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Does Politics Lurk Behind the Hats PM Modi Wears?

With his carefully-cultivated persona, the prime minister is always trying to lure voters.
Narenda Modi

Prime Minister Narendra Modi is known for his sartorial adventures, but on Sardar Vallabhbhai Patel’s 145th birth anniversary on 31 October, he gave his outfit an unusual touch. He wore a panama hat over his standard kurta-churidar while attending events of the day, from addressing IAS probationers and inaugurating a seaplane at the tallest statue of Patel (which he had commissioned as Gujarat chief minister) to standing at the feet of the statue and peering, mask-less, at a fully-integrated nation. (It is BJP’s claim that after the abrogation of Article 370 last year, Iron Man’s dream was fulfilled.)

Modi’s sartorial choice should be taken seriously. For, against Sardar Patel’s statue clad in a cultivator’s attire—loose dhoti-kurta and shawl over shoulders—and his own kurta-pyjama, it struck an odd contrast. The choice of attire is perhaps explained by the BJP and Modi’s politics and their connection to Sardar Patel’s background. Patel’s father was a farmer, and, according to the traditional varna hierarchy, he belonged to the Shudra category. As we know, Modi’s family also has a small-business heritage from the same state, Gujarat. The social groups categorised as Other Backward Classes by the Mandal Commission also fall in the Shudra category, such as the Patel, Jat, Maratha, Gujjar, Yadav, Kamma, Reddy, Nair, Lingayat, Nayakar and Mudaliar caste groups in different states. In other words, by today’s yardstick, Sardar Patel would probably be viewed as an OBC leader on the national stage.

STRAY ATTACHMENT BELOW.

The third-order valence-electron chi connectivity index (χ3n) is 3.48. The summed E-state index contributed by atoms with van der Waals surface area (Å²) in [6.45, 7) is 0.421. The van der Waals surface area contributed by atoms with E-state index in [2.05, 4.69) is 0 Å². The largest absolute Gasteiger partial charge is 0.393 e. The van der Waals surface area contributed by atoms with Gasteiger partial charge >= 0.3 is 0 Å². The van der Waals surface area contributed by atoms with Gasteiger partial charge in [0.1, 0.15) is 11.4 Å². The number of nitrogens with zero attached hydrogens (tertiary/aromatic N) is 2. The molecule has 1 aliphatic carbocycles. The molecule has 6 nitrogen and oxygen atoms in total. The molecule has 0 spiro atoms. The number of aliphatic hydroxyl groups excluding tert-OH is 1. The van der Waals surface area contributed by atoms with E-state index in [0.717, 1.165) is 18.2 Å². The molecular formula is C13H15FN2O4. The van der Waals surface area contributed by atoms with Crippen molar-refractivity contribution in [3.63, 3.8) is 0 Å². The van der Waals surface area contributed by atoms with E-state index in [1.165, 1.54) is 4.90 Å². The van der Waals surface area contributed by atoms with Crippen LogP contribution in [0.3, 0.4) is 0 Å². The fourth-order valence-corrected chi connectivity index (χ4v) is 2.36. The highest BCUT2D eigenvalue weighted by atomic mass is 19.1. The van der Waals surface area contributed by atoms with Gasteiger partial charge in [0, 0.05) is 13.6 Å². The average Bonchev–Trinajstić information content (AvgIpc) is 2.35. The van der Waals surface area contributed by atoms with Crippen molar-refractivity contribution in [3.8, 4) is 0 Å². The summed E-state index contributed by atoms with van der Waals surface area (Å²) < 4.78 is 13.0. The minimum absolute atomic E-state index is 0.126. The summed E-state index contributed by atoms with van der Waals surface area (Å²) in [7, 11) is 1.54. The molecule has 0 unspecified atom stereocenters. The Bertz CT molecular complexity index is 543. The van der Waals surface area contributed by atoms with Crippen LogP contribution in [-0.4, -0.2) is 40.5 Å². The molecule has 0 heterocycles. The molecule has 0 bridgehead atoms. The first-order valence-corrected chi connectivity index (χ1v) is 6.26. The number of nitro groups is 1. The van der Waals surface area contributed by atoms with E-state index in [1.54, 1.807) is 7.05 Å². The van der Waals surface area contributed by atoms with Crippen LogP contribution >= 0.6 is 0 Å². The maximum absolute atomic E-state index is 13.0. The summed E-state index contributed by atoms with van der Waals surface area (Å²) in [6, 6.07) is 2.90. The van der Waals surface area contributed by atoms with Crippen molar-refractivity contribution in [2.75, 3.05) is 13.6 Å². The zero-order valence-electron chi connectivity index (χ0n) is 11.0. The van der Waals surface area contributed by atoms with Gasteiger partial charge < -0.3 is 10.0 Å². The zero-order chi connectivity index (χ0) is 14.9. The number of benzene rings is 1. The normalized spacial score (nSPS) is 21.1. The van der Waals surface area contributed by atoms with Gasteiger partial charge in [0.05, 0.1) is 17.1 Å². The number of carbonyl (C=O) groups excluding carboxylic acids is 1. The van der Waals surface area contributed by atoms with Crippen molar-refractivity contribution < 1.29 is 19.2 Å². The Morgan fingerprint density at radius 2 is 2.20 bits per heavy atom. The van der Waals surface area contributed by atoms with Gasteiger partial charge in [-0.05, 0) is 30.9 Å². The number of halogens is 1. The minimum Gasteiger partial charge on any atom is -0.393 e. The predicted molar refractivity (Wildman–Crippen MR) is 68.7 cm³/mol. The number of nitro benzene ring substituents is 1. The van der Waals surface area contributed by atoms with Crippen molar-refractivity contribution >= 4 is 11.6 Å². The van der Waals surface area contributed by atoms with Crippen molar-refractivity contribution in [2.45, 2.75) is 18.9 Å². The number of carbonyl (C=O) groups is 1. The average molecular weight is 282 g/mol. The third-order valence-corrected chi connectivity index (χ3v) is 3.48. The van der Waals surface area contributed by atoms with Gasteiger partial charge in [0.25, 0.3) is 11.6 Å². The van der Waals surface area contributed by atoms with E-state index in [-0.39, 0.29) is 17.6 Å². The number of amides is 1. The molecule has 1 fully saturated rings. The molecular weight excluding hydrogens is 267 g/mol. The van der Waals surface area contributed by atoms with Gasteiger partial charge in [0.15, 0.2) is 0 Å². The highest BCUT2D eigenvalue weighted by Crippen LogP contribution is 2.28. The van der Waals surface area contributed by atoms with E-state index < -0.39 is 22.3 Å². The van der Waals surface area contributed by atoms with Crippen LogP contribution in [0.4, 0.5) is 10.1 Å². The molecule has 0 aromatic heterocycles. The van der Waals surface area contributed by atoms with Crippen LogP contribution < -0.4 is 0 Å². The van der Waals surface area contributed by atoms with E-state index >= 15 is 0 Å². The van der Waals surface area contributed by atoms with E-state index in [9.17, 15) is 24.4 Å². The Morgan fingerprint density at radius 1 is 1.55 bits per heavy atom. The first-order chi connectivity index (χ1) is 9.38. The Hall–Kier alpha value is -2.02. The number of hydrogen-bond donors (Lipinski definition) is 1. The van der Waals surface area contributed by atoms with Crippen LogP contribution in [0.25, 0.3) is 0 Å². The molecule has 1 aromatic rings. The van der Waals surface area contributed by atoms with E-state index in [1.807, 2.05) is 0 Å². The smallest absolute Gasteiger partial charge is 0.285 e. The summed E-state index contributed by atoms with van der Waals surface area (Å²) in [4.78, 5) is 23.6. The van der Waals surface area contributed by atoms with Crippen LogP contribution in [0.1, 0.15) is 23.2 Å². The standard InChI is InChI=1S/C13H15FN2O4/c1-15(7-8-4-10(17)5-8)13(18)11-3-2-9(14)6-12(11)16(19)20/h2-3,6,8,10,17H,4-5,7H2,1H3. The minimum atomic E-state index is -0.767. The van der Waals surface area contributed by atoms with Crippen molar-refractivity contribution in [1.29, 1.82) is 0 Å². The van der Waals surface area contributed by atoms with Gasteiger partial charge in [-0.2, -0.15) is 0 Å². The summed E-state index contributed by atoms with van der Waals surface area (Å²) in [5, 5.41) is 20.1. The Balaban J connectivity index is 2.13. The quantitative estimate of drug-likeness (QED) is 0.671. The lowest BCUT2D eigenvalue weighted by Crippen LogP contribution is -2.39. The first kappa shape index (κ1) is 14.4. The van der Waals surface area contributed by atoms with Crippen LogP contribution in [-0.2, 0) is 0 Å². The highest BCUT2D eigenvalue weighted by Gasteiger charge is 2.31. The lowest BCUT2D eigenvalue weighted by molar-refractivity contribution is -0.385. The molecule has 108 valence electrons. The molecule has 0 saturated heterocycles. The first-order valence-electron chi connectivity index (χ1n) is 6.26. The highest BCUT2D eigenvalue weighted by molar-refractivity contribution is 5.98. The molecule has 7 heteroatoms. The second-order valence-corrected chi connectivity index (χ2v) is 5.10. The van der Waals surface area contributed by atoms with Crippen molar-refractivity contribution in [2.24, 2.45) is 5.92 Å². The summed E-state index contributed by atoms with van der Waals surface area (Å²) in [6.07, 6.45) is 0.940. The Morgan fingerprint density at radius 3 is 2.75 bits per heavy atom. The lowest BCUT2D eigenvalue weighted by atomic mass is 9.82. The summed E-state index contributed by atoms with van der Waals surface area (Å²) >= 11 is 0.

Many would say the Prime Minister’s frequent costume changes represent his vanity, but aspirational Sudra/OBC voters, who are seeking a new identity for themselves in Indian politics, may also see in Modi’s dress codes a colourful version of nationalism. Therefore, it assumes significance that the Prime Minister has snatched Patel and his legacy from the Congress party and co-opted him into the NDA fold. In fact, the Congress seems to have relinquished control over Patel. For example, it is Modi’s followers who wrote in the national (English language) press and in regional newspapers about Patel’s greatness during the recent anniversary. They also appeared on TV channels to speak about him. Modi’s new iron lady follower, Kangana Ranaut, celebrated Patel’s anniversary by launching twitter attacks on Mahatma Gandhi and Jawaharlal Nehru and praising Patel to the skies. In the Telugu press, two key articles were written; by Himachal Pradesh Governor Bandaru Dattatreya and Minister of State for Home Affairs G Kishan Reddy. (Both belong to the Shudra/OBC category.)

It is another matter that BJP leaders have forgotten Patel’s real legacy, which was to organise farmers and fight for their rights. Ever since the Centre passed three over-centralising farm laws, farmers across the country have been agitating, but they have no Patel by their side, nor any of Patel’s modern-day followers.

We must also recall that even within the ranks of the RSS and BJP, nobody fully understood why Modi had built the tallest statue for Patel and not Syama Prasad Mookerjee or Deen Dayal Upadhyay, two icons that the Hindu right can claim as its own. Perhaps Modi’s choice of wearing a western-style hat can offer an explanation: they are part of his attempts to identify himself with Patel and build him into an icon, but the overall aim is to influence aspirational OBC voters, who, Modi’s party hopes, would be drawn to his flamboyance.

Like the BJP on the national stage, the regional parties that represent Shudra/OBC interests in states do have the capacity to independently mobilise votes within their regions and states. They are in sufficient numbers to combine and change the outcome of any popular election. No doubt, in North India, the political forces representing these sections have been weakened by the BJP’s growing hegemony. However, they are trying to regain their strength in time for the 2024 general election.